Today, conservationists challenged a U.S. Forest Service decision that would allow livestock grazing across 271,665 acres of the Greater Gila bioregion in the Apache-Sitgreaves and Gila National Forests in Arizona and New Mexico over a 10-year period. This massive project, known as the “Stateline Range grazing project” has significant implications for endangered Mexican wolves, water resources, wilderness values, and riparian habitats in one of the Southwest’s most treasured landscapes.

“The enormous scope of the Stateline Range grazing project, not to mention the ecological richness and sensitivity of the Greater Gila bioregion, demand more than just a cursory environmental review,” said Kelly Nokes, an attorney with the Western Environmental Law Center. “It is beyond the pale that the Forest Service concludes that the continuation of grazing across these unique habitats –– which include the nation’s first designated wilderness area, the Gila Wilderness, as well as lands that are essential to the recovery of the endangered Mexican wolf –– has no significant impact.”

The Greater Gila bioregion is vital to the recovery of the critically imperiled Mexican wolf. The entire project lies within the heart of Management Zone 1 of the Mexican Wolf Recovery Area, but the Forest Service’s assessment fails to mention this important fact. Nor did the agency consider the special management implications of this essential landscape to wolf recovery. This region represents some of the most suitable habitat for Mexican wolf recovery in the world. Yet, removals of Mexican wolves in this region due to livestock conflicts is one of the biggest threats impacting the recovery of the species in the wild.

“In the face of drought, climate change, and harassment from humans, the Mexican gray wolf has managed to eke out a tenuous living in eastern Arizona and western New Mexico,” said Cyndi Tuell, the Arizona and New Mexico director for Western Watersheds Project. “Instead of supporting the recovery of this species on the brink of extinction, the Forest Service has abdicated their responsibility to protect not only wolves, but all other wildlife, native fish and native plants in favor of the livestock industry’s interests in making a profit off of public lands.”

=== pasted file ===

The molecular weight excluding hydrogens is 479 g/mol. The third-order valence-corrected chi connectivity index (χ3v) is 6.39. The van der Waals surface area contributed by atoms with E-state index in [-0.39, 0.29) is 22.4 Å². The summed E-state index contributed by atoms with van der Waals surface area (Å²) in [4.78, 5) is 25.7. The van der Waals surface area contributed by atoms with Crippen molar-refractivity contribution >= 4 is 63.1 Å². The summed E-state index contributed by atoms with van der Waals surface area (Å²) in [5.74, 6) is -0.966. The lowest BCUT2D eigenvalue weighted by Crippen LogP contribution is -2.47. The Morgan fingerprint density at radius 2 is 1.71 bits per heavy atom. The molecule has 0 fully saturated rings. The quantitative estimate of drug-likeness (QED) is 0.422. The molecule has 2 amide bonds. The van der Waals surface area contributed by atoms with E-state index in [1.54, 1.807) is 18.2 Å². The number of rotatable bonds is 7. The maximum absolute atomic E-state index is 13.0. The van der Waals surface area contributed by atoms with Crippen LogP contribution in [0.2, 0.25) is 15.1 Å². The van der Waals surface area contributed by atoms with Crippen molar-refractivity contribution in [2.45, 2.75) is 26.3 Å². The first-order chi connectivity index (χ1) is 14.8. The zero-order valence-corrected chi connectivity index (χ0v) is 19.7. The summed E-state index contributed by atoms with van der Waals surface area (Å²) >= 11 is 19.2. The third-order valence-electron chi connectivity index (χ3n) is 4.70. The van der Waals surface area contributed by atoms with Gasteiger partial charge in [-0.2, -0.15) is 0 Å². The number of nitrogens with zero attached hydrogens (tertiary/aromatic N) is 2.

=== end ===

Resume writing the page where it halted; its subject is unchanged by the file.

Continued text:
It is well documented that livestock grazing has detrimental impacts on plant communities and water quality. Livestock grazing causes soil compaction and increases the potential spread of noxious and invasive weeds in ecologically sensitive areas. Further, the Forest Service’s environmental assessment fails to acknowledge present drought conditions or climate change.

The project includes portions of two federally designated wilderness areas, including the nation’s first, the Gila Wilderness, as well as the Blue Range Wilderness. More than 21,589 acres of the Stateline Range allotments are located within these wilderness areas. The project area also includes 33,495 acres of the Blue Range Primitive Area, which is generally managed as wilderness and has been protected to conserve its remarkable wilderness values.

“The massive Stateline Range grazing project is a significant threat to the Gila Wilderness, the Blue Range Wilderness, and the Blue Range Primitive Area, all of which are protected because of their exceptional untrammeled, undeveloped, and ecologically critical character,” said Dana Johnson, staff attorney with Wilderness Watch. “These areas provide refuge to wildlife squeezed into increasingly scarce pockets of wild, secure habitat, and now the Forest Service is opening the gates to thousands of cows and the development that comes with them—fencing, pipelines, storage tanks, water troughs—without any serious consideration of the impacts to this spectacular landscape.”

The project also presents concerns for public health and safety, specifically, negative water quality impacts associated with grazing from E. coli contamination. The project area includes three stretches of rivers that have been deemed eligible for inclusion in the National Wild and Scenic Rivers system, and six river stretches designated as Outstanding National Resource Waters. Allowing livestock to continue to trample and defecate in and near these vital water bodies is guaranteed to worsen water quality at already impaired waterways and pristine waterways alike. Increased water withdrawals for livestock will worsen already historically dire drought conditions as well.

The Western Environmental Law Center represents Western Watersheds Project and Wilderness Watch in the litigation.

Contacts:

Kelly Nokes, Western Environmental Law Center, 575-613-8051,

Cyndi Tuell, Western Watersheds Project, 520-272-2454,

Dana Johnson, Wilderness Watch, 208-310-7003,

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